Good morning,

As I mentioned in yesterday’s daily update, Tuesday saw the release of the first of 3 key data releases from the United Kingdom at 9.30am, the result, however, was not clear cut.

Unemployment ticked up slightly, whilst average earnings also moved up – the result on the pound, was akin to a trampoline: what goes up, must come down – which it did, directly back to its average daily price of 1.0781.

Today will see the 9.30am release of production and inflation numbers – a critical barometer to an Brexit-sceptic Bank of England; who have so far elected to hold rates as they are on the approach to October the 31st, any indication that builds into suspicions a rate cut could be on the horizon would likely add further fuel to the inferno engulfing the pound.

On the continent, the Italian senate reconvened to vote on the partisan calls for an end to the ruling coalition by way of a no-confidence vote. When the two parties could not agree, the senate was recalled from its recess to vote on it – which it, in turn, voted to reject the call, passing the decision to Prime Minister Giuseppe Conte, who will act on the 20th of August.

The unfolding situation has had a notable impact on the Euro’s health in the short run, as snap election fears are built in to the debt-riddled nation, which for most of this year, had been flirting with a referendum on the single currency’s use.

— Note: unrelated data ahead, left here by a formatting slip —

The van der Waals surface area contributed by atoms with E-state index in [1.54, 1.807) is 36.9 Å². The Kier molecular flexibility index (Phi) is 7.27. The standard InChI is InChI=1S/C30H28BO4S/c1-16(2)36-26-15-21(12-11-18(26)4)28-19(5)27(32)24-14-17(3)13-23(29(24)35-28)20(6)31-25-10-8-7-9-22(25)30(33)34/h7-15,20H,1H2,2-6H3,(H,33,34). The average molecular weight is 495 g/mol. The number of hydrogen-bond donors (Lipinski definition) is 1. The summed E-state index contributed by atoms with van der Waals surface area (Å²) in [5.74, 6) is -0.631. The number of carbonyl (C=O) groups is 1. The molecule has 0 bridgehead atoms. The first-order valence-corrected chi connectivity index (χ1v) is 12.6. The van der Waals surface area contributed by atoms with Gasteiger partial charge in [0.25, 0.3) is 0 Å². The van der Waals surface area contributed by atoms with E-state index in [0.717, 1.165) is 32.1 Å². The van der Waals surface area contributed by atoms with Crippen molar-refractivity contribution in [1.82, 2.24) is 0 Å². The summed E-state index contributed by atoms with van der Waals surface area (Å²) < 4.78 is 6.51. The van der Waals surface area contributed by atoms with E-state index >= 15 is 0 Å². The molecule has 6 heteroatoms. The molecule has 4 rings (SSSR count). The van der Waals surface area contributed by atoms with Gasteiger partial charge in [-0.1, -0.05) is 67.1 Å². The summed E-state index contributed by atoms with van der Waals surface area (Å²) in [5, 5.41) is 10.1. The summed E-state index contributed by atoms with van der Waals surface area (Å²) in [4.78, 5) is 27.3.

In Germany, data released at 7 am this morning showed a flat 0.0% growth to its economy, whilst avoiding technical recession of two-quarters of negative results, it does mean that Europe’s powerhouse has now not grown this year at all. The continuing knock-on effect from being caught between China and the USA, despite President Trump’s announcement that some tariffs were being delayed last night, means that Germany cannot find markets to export to – which in turn fuel its growth.

With regards to the ongoing trade war between China and the USA; overnight, China released its industrial production and retail sales figures, with both positing sizeable 1% misses on expectations. More on the escalating trade conflict can be found in my article on published last week: ‘More fronts open in the global trade war’ highlighting how even though the world’s superpowers are seeking to curb each other’s trading might, many other economies are being pulled into the firing line.

Have a great day.

Author: Joshua Haden-Jones, Private Dealing Account Manager.